“R-Swift is a husband, father, friend, emcee, [and a] leader in the community.”
He started rapping at age 11 and got the title R-Swift because he was quick to represent himself and get in on cyphers.
“Growing up in the inner city, hip-hop has always been the soundtrack of our lives.” Being raised in New York City as well as Philadelphia, hip-hop became something R-Swift loved to listen to.
At age eleven, “I would just hear my cousins having cyphers at the crib all the time. It was a bunch of cats in there rhyming.” One day he decided to get in on the action and test his own abilities.
“I didn’t have no raps written so I just freestyled off the top and I loved it.”
“I’ve been wanting to be a rapper since [I was] eleven years old.” R-Swift started writing his own raps and performing them at talent shows. At age fifteen, he met some people who had recording equipment and “I started getting more and more attention in the city [Philadelphia] and that’s how it started.”
He grew up with a single mom who worked all day to support the family. He also grew up “around the dope boys and started selling dope at fifteen.” After living the street life and selling drugs for a few years, “it kind of hit me one day and I was like ‘Man, I wonder what God thinks of me?’”
Being honest with himself and what he knew from having been to church, he knew that God would not be happy with his life.
“I think that answer is what kind of triggered something in me to want to see some type of change in my life… I was so deep and so involved in different things that I didn’t know how to change.”
R-Swift began praying during that time, saying “Lord, if you want me to change, I’mma need you to make it clear. I’mma need you to make me change because I’m out here.”
He started not to desire some of his former ways and habits and began to desire a relationship with God. “It started with a thought. Little did I know, that thought was the Holy Spirit really working at me.”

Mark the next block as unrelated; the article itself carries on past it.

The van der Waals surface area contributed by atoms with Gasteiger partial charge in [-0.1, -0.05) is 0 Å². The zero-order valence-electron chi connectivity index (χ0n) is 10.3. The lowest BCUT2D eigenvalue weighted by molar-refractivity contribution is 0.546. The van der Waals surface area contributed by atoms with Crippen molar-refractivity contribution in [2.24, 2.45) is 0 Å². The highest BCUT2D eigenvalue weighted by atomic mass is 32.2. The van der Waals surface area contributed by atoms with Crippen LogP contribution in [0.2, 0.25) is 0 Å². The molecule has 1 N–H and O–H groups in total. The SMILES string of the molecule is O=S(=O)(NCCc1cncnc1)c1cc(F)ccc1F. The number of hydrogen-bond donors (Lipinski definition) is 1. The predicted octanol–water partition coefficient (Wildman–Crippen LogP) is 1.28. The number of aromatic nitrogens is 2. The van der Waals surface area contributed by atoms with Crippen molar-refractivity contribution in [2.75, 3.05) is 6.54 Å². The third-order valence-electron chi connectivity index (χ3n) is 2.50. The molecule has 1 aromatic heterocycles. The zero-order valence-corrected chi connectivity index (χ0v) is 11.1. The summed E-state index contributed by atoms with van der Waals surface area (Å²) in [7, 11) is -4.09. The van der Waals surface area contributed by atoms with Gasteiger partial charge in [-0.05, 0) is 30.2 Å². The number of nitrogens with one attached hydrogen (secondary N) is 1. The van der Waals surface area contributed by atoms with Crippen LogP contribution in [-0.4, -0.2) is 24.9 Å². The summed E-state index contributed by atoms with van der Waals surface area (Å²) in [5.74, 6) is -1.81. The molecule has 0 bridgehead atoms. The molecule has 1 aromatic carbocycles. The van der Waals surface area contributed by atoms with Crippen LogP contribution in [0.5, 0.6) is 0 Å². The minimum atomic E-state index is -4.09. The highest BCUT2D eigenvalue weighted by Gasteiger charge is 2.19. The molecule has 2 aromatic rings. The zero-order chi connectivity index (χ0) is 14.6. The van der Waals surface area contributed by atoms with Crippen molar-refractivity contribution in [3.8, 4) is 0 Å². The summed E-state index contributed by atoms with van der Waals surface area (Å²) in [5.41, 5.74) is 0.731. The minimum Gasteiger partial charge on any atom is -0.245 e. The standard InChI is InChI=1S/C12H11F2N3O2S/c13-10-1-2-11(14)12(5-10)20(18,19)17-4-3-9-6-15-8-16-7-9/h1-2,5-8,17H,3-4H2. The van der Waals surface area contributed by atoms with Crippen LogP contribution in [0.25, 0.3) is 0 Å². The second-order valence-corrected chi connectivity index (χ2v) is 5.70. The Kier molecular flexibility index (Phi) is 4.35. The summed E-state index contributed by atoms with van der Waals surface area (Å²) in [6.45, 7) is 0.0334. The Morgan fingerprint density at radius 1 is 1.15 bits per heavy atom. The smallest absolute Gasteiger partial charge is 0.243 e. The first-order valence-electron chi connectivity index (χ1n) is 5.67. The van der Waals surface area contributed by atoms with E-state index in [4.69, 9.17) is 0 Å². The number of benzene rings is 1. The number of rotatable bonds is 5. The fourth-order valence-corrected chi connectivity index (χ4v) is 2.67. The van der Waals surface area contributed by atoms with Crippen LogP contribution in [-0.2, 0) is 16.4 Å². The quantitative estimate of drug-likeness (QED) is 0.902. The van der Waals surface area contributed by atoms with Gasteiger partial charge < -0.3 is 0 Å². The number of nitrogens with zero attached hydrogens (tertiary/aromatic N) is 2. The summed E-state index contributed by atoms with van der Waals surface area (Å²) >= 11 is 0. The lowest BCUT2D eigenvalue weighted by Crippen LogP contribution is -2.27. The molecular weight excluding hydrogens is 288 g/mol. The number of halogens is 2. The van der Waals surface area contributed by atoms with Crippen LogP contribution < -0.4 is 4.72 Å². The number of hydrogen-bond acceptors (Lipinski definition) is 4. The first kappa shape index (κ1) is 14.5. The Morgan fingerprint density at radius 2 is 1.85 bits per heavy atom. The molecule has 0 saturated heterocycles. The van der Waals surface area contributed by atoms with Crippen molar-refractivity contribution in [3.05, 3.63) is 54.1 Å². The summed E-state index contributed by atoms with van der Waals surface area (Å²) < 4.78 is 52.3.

Earlier this month, R-Swift released a new EP, You’re Welcome. It is his third project in the past five years. Shortly after releasing his 2013 album Apply Pressure, his wife was diagnosed with cancer. “
I pretty much had to shut down everything from 2013 to 2015. I spent two years nursing my wife back to health and taking care of the home.”
Though it was hard on his music career, “I choose my family over money or success any day.” Thankfully his wife was healed of cancer and has now been in remission for over three years.
Knowing that listeners would question why he is saying “you’re welcome,” R-Swift notes that “You’re welcome is two-fold. First of all, I’m saying you are welcome into my world… also what I bring to the table in hip-hop is something that they’ll thank me for later.” He says that though he has never been the most celebrated artist, many listeners have come to appreciate his music over time.
“You’re Welcome” is the introductory track to the EP. With his first song, he wants to welcome listeners to his world and make it known that “When it comes to bars, I got that. I can still rap circles… I’m not the best hook writer, I’m not the greatest pop song maker, but when it comes to spitting, that’s what I do.”
The project continues with “Autopilot” featuring Beleaf and WHATUPRG. R-Swift says he loves the opportunity to collaborate with Beleaf because “we’re good friends and we’re fans of each other’s work.” The concept is that